I must admit, in all my years of watching ballet, I never once imagined that I'd see Bocca and Whelan dancing together. He's not a City Ballet type; she's not ABT material, even as a guest artist. She's too tall; he's too short. On flat feet, Whelan looms a good half-head taller than Bocca. On point, she would seem to totally dominate him. And yet, he became her perfect foil, by the force of his strength and personality. In their slinky duet, he constantly tested her, pulling a bit too close, nuzzling her neck, being ever so rough and manly. And Whelan gave it back to him, in spades, never retreating, turning up the fires Bocca was so relentlessly fanning. If he pulled her close, she leaned into him even closer; when he got in her face, she got right back in his. Beneath her short black dress, her mile-long legs and arms were the perfect embellishment for every swoopy lift and swooning backbend, yet when she'd wrap one around his waist (a tango move of which Martins seems extraordinarily fond), it was as much of a challenge as an invitation. Near the duet's end, Whelan was leaning into Bocca in a deep backbend; he leaned over her, planting a delicate, upside-down kiss on her lips, an instant before she righted herself and dismissed him with a shove against his chest. The moment was electric, and the audience went wild.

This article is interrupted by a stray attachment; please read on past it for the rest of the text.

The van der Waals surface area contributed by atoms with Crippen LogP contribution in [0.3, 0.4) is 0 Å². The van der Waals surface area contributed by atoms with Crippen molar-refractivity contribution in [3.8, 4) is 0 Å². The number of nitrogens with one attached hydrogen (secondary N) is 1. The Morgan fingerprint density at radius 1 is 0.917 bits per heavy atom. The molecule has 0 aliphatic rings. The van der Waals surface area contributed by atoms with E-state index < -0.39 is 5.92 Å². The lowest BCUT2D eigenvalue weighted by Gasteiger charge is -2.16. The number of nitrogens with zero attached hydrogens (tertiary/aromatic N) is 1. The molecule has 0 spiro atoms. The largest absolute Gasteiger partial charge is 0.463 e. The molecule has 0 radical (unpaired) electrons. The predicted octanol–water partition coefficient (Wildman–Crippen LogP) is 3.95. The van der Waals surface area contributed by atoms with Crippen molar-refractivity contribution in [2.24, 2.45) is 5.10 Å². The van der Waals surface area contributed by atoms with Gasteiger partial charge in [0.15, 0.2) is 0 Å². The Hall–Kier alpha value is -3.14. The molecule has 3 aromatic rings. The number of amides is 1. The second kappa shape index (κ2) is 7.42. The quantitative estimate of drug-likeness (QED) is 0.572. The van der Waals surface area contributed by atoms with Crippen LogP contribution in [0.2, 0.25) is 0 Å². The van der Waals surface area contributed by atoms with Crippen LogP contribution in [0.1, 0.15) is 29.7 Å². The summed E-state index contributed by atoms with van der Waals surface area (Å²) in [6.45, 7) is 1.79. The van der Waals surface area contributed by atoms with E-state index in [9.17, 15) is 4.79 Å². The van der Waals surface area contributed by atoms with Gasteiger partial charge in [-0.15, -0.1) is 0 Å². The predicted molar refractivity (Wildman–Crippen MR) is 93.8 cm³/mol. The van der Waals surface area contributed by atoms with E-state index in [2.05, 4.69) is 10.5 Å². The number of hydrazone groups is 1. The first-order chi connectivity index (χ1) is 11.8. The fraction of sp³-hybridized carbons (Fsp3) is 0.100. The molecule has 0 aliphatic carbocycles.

Whelan and Bocca were, beyond a doubt, the hottest couple of the piece. Indeed, they're one of the hottest pairings I've seen on a ballet stage. The second hottest couple was - Bocca and Tewsley. The other men seemed a bit uncomfortable with the brief man-on-man pairings (it's traditional in tango), but Tewsley, like Whelan, never retreated from Bocca's intensity. The same can't be said for Darci Kistler, who looked quite terrified of Bocca. For years, Kistler has been partnered by men for whom she is the Boss's Wife, and who would move heaven and earth to make her look her best. Bocca, while not by any means trying to make Kistler look bad, challenged her as he did Whelan, or tried to, as Kistler was having none of it. Martins' demure choreography for Kistler didn't help her cause - while Whelan's duets with Bocca were all succulent lunges and luxuriant developpés, Kistler's were far more staid, as if Martins were saying, "See, nice girls can tango, too."

'Todo Buenos Aires' doesn't do much to advance the art of choreography. It's uneven (the original trio featuring Kistler is particularly cringe-worthy in its repetitive fussiness), and, even at best, ventures perilously close to a Guilty Pleasure. As a vehicle for Bocca, it's decked out in chrome tail-fins, fat white-walls and fuzzy dice hanging from the rearview mirror. Nevertheless, when it works, it works sensationally well. It drew great, and approving, crowds at its subsequent performances, and not all were familiar City Ballet types. However he did it, Martins has a hit, and more power to him.